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Police are conducting a homicide investigation at The Villages at Falls Church (photo by Ed O’Carroll)

A man convicted of killing a woman at her Seven Corners condominium and setting her body on fire has been sentenced to spend the rest of his life in prison.

A Fairfax County Circuit Court judge handed down two consecutive life sentences to Richard Montano, 48, today (Friday) after a jury convicted him last October of murdering Silvia “Kelly” Vaca Abacay on Aug. 10, 2022, the Fairfax County Commonwealth’s Attorney’s Office announced.

At the time of the murder, Vaca Abacay and her husband were staying in a condominium in The Villages at Falls Church on Willston Place owned by Montano’s ex-girlfriend, who broke up with him that July, according to the Commonwealth’s Attorney’s Office.

“The extreme level of violence and complete disregard for human life demonstrated by Richard Montano is of a level rarely seen in Fairfax County,” Commonwealth’s Attorney Steve Descano said. “The loss to Ms. Vaca Abacay’s family and loved ones is unimaginable. There is nothing that can undo her needless, senseless death, but as of today, the defendant will not be able to harm anyone else in our community.”

In the afternoon of Aug. 10, 2022, Montano “was lying in wait” in the apartment, presumably looking for his former girlfriend, but when he encountered Vaca Abacay instead, he stabbed her multiple times “and set her body on fire in an attempt to conceal the murder,” Descano’s office says.

According to a press release, prosecutors told the jury during last year’s trial that Montano was caught entering the condo by a neighbor’s home surveillance camera:

A neighbor’s Ring camera footage captured Montano entering the apartment without Ms. Via Rojas’ knowledge multiple times in the preceding month, including his last entry just 10 days before the murder occurred. The same neighbor called 911 four times the afternoon of August 10 after hearing screaming and banging from across the hall. The medical examiner determined that Ms. Vaca Abacay died from multiple sharp- and blunt force wounds before her body was set on fire.

Montano was arrested at his home in Arlington on Aug. 10, 2022. He initially also faced a burglary charge, but that was dropped at a preliminary hearing in the fall of 2022.

Descano’s office says the judge considered Montano’s apparent refusal to take responsibility for his actions, the premeditated nature of the murder and attempt to conceal his crime by setting the body on fire when determining the sentencing.

The charges of first-degree murder and arson of an occupied dwelling both carried potential life sentences.

Photo by Ed O’Carroll/Twitter

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Sen. Tim Kaine and Fairfax County Commonwealth’s Attorney Steve Descano talk at Mackenzie’s Tunes and Tonics for a press conference on the county’s Taking Root diversion program (staff photo by Angela Woolsey)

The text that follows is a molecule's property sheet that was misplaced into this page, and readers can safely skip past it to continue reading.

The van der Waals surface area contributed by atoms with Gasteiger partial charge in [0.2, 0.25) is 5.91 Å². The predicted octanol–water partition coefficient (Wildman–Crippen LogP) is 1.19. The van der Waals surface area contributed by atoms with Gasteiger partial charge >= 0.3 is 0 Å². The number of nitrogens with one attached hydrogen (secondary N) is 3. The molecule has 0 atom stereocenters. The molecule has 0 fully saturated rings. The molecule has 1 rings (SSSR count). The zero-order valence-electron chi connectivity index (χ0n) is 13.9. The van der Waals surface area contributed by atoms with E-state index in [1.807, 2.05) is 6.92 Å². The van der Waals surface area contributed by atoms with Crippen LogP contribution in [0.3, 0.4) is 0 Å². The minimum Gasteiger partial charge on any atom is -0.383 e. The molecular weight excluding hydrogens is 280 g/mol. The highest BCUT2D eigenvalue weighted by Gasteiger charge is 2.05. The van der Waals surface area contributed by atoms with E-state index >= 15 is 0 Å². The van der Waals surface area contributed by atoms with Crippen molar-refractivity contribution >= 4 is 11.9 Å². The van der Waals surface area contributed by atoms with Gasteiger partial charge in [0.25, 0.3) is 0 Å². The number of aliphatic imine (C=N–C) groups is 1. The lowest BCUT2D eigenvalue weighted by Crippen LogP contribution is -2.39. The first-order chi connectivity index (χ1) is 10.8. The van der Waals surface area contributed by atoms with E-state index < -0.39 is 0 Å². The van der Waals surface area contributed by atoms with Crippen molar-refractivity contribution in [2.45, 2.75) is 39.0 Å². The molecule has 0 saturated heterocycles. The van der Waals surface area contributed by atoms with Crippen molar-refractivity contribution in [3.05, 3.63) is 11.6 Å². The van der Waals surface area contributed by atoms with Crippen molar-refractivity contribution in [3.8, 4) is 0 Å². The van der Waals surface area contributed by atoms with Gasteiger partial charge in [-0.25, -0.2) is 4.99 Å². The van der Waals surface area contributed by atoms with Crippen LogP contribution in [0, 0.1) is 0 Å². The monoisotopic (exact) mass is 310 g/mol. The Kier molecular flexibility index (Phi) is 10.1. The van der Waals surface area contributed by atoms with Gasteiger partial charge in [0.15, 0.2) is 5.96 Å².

Instead of jail-time, a restaurant job could be waiting for some individuals facing non-violent criminal charges in Fairfax County if they finish a newly launched job training program.

The Pathfinder Kitchen initiative unveiled Monday (Jan. 8) by the Fairfax County Office of the Commonwealth’s Attorney builds on the office’s nascent Taking Root diversion program, which offers case management, mental health and substance use assessments, affordable housing and other services to people accused of non-violent crimes in lieu of incarceration.

Starting this spring, participants will get an opportunity to learn culinary skills at Mackenzie’s Tunes and Tonics, which opened in Fairfax City last June, and earn the certification needed to work in the food service industry.

Like the county’s other diversion programs, Taking Root and its new culinary training option are designed to address the underlying causes of crime — in this case, poverty and barriers to employment — so individuals who’ve entered the criminal justice system are less likely to return.

“Pathfinder Kitchen is actually the next generation of that, actually getting people into restaurant training with certificates so they can get a job and build a career,” Commonwealth’s Attorney Steve Descano said. “That’s really, really important for public safety. It’s also the right thing to do.”

Launched in April 2022 by the prosecutors’ office and the nonprofit Opportunities, Alternatives & Resources (OAR), Taking Root focuses on people charged with a non-violent offense who are experiencing an “underlying issue,” such as poverty or drug addiction, that could be eased with treatment or social services.

Descano says his office doesn’t have “hard and fast” eligibility rules for determining who to recommend for the program, but most participants are on their first or second time in the court system, and their diversion plan must be approved by a judge.